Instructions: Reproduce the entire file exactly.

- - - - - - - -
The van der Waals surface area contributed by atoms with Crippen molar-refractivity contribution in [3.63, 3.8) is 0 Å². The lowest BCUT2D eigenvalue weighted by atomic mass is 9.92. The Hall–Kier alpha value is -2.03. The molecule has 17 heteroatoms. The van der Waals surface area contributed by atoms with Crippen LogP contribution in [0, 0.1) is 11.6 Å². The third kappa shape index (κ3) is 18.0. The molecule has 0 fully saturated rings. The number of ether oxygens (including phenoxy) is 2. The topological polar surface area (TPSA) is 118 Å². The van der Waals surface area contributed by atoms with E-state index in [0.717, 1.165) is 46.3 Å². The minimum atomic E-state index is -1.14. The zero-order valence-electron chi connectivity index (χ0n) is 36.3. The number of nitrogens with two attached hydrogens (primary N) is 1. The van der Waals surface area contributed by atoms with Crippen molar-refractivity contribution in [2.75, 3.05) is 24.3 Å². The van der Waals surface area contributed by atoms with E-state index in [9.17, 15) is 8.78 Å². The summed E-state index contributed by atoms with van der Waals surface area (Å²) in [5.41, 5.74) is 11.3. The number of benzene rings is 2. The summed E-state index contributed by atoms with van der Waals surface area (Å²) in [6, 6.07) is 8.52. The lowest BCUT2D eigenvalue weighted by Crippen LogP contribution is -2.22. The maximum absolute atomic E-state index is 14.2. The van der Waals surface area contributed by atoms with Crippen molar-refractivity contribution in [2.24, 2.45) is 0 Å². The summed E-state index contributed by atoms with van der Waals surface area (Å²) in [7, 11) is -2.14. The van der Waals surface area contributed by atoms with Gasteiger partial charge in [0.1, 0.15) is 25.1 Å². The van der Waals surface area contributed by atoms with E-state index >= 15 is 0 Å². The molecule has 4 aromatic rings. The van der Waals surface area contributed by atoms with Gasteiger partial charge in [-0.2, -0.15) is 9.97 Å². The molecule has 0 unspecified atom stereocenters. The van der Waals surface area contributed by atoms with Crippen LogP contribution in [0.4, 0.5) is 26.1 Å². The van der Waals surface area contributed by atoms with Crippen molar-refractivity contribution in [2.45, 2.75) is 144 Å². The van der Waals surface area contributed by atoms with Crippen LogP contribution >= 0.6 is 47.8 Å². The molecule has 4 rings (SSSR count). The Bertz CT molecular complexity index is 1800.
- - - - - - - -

The van der Waals surface area contributed by atoms with Crippen molar-refractivity contribution in [3.63, 3.8) is 0 Å². The lowest BCUT2D eigenvalue weighted by atomic mass is 9.92. The Hall–Kier alpha value is -2.03. The molecule has 17 heteroatoms. The van der Waals surface area contributed by atoms with Crippen LogP contribution in [0, 0.1) is 11.6 Å². The third kappa shape index (κ3) is 18.0. The molecule has 0 fully saturated rings. The number of ether oxygens (including phenoxy) is 2. The topological polar surface area (TPSA) is 118 Å². The van der Waals surface area contributed by atoms with E-state index in [0.717, 1.165) is 46.3 Å². The minimum atomic E-state index is -1.14. The zero-order valence-electron chi connectivity index (χ0n) is 36.3. The number of nitrogens with two attached hydrogens (primary N) is 1. The van der Waals surface area contributed by atoms with Crippen molar-refractivity contribution in [2.75, 3.05) is 24.3 Å². The van der Waals surface area contributed by atoms with E-state index in [9.17, 15) is 8.78 Å². The summed E-state index contributed by atoms with van der Waals surface area (Å²) in [5.41, 5.74) is 11.3. The number of benzene rings is 2. The summed E-state index contributed by atoms with van der Waals surface area (Å²) in [6, 6.07) is 8.52. The lowest BCUT2D eigenvalue weighted by Crippen LogP contribution is -2.22. The maximum absolute atomic E-state index is 14.2. The van der Waals surface area contributed by atoms with Crippen molar-refractivity contribution in [2.24, 2.45) is 0 Å². The summed E-state index contributed by atoms with van der Waals surface area (Å²) in [7, 11) is -2.14. The van der Waals surface area contributed by atoms with Gasteiger partial charge in [0.1, 0.15) is 25.1 Å². The van der Waals surface area contributed by atoms with E-state index >= 15 is 0 Å². The molecule has 4 aromatic rings. The van der Waals surface area contributed by atoms with Gasteiger partial charge in [-0.2, -0.15) is 9.97 Å². The molecule has 0 unspecified atom stereocenters. The van der Waals surface area contributed by atoms with Crippen LogP contribution in [0.4, 0.5) is 26.1 Å². The van der Waals surface area contributed by atoms with Crippen molar-refractivity contribution in [2.45, 2.75) is 144 Å². The van der Waals surface area contributed by atoms with Crippen LogP contribution >= 0.6 is 47.8 Å². The molecule has 4 rings (SSSR count). The Bertz CT molecular complexity index is 1800.